In the context of SCA1, a study investigated the overexpression of human ataxin-1-like in an effort to compete with mutant human ataxin-1 [29]. The results showed that human ataxin-1-like overexpression improved motor coordination in SCA1 mouse model and led to an improvement of neuronal function. Thus, authors suggested that ataxin-1-like overexpression is a promising candidate for pre-clinical experiments [29]. Similarly, another study was conducted with the aim of increasing the expression of normal ataxin-3 in a lentiviral SCA3/MJD model. However, authors found that wild-type ataxin-3 overexpression did not show protection against the SCA3/MJD pathology, which could be explained by the interaction of mutant ataxin-3 with the wild-type form that promotes its translocation to the nucleus [30].

Another study showed that ataxin-2 levels, a translation regulatory protein, is reduced in samples from SCA3/MJD patients and in animal models of disease [31]. Therefore, the re-establishment of ataxin-2 levels was promoted using lentiviral vectors in different cellular and animal models of the disease. The results showed that the re-establishment of ataxin-2 levels reduced mutant ataxin-3 levels, the number of intraneuronal aggregates, and mitigates motor deficits, suggesting a possible neuroprotective impact of ataxin-2 in the context of SCA3/MJD [31].

The proteolytic cleavage of mutant ataxin-3 leads to the generation of cytotoxic aggregates of protein products, resulting in large intracellular inclusions that many associate with the SCA3/MJD pathogenesis. A family of proteins involved in the proteolytic cleavage are the calpains, which are known to be involved in ataxin-3 cleavage [32][33]. A study, overexpressed endogenous calpastatin, a calpain-specific inhibitor, in a lentiviral mouse model of SCA3/MJD [34]. Calpastatin overexpression prevented mutant Ataxin-3 cleavage, its translocation to the nucleus and the formation of nuclear aggregates [34].

Also in SCA3/MJD, it was identified a new guanosine triphosphatase named CRAG (collapsin response mediator protein (CRMP)-associated molecule (CRAM[CRMP-5])-associated GTPase) that facilitates the PolyQ aggregates degradation through the ubiquitin-protease pathway [35]. In a transgenic mouse model of SCA3/MJD the administration of CRAG mediated by lentiviral vectors showed a clearance of PolyQ aggregates and an improvement in the mice ataxic phenotype. Also, Purkinje cells misarrangement and disorientation in the CRAG-treated transgenic mice was ameliorated compared to control animals [35].

A study used neuropeptide Y (NPY), as a strategy to mitigate SCA3/MJD phenotype due to its features as an inhibitor of cell death, autophagy stimulator, anti-inflammatory effect, and increased trophic support [36]. Transgenic SCA3/MJD mice were injected with AAV vectors overexpressing NPY. The results showed that NPY overexpression rescued motor and balance impairments and reduced the number of mutant ataxin-3 aggregates, prevented microglial immunoreactivity and significantly reduced proinflammatory cytokine Il6 mRNA levels. Overall, these results showed a mitigation of the disease associated neuropathology and motor and balance-related deficits upon NPY expression [36].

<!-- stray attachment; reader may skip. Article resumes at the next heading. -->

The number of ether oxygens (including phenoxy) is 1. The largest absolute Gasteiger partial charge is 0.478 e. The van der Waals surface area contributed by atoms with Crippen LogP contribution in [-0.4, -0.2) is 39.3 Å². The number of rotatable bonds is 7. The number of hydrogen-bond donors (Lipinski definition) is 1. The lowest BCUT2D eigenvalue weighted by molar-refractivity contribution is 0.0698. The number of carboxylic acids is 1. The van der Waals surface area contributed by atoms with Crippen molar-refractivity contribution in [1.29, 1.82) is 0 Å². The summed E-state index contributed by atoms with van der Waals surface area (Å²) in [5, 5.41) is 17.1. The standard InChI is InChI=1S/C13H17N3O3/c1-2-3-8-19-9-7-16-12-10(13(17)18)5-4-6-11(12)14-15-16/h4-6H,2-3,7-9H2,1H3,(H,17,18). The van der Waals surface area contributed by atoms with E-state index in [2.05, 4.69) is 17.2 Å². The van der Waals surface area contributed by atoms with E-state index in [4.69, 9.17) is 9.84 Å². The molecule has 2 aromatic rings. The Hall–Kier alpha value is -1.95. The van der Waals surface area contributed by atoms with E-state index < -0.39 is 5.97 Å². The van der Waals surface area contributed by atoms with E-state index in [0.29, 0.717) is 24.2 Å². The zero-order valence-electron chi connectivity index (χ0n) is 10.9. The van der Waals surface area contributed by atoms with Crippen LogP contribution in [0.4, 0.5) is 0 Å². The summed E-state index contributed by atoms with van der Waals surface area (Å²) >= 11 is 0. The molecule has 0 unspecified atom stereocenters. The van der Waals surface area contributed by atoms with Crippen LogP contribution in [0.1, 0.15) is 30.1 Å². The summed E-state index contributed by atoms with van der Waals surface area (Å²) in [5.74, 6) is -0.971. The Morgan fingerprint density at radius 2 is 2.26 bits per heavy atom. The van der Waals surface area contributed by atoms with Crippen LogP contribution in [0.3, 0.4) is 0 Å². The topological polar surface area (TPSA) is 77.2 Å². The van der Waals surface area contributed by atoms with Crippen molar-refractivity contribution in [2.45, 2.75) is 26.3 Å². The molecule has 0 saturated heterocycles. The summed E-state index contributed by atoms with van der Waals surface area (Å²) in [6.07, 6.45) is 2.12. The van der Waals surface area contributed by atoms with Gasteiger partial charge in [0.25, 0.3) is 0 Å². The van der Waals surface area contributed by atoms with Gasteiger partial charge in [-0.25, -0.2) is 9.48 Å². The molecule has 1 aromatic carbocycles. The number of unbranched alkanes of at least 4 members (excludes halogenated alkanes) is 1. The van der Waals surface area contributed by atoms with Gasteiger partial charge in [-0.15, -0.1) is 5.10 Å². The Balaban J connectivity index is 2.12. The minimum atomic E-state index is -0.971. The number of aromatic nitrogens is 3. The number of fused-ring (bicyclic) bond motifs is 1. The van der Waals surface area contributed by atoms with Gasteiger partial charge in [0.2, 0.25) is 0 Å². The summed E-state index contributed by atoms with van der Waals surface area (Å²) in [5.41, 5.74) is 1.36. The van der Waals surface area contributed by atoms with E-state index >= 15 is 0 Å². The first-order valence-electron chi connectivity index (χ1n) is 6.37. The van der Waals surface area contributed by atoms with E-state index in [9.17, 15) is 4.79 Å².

The autosomal dominant trait of PolyQ SCAs contributes to the limited research and development of gene augmentation strategies, being mainly centered in SCA1 and SCA3/MJD. Some of the results from the above-mentioned studies demonstrate promising results using gene augmentation as a strategy to delay disease progression for SCA1 and SCA3, as they were able to reduce important neuropathological abnormalities. Even though none of these strategies could represent a definitive cure for PolyQ SCAs, these studies aimed to restore dysfunctions underlying the pathogenesis and therefore mitigate the disease phenotype. The strategies here presented might be extendable to the other PolyQ SCAs, as they share similar mechanisms of pathogenesis. However, to proceed with these strategies to clinical trials more data is necessary, such as testing in larger mammal models, i.e., non-human primates, to address the beneficial effects and importantly to access the safety profile of delivering these genes.

Table 2. Selected gene augmentation strategies studies in polyglutamine spinocerebellar ataxias.

Disease Molecular Target Gene Delivery System Strategy References
SCA1 Homer-3 AAV vectors Autophagy [27]
Ataxin-1 like AAV vectors Neuroprotection [29]
SCA3 CYP46A1 AAV vectors Autophagy [24]
Beclin-1 Lentiviral vector Autophagy [26]
Calpastatin AAV vectors Proteolytic cleavage [34]
Wild-type ataxin-3 Lentiviral vector Neuroprotection [30]
Ataxin-2 Lentiviral vector Neuroprotection [31]
CRAG Lentiviral vector Neuroprotection [35]
NPY AAV vectors Neuroprotection [36]

CYP46A1–cholesterol 24-hydroxylase; iRNA–Interference RNA; CRAG–collapsing response mediator protein (CRMP)-associated molecule (CRAM[CRMP-5])-associated GTPase; NPY–neuropeptide Y; MJD–Machado-Joseph Disease AAV–Adeno-associated virus; Tg–transgenic.

3. Gene Silencing Strategies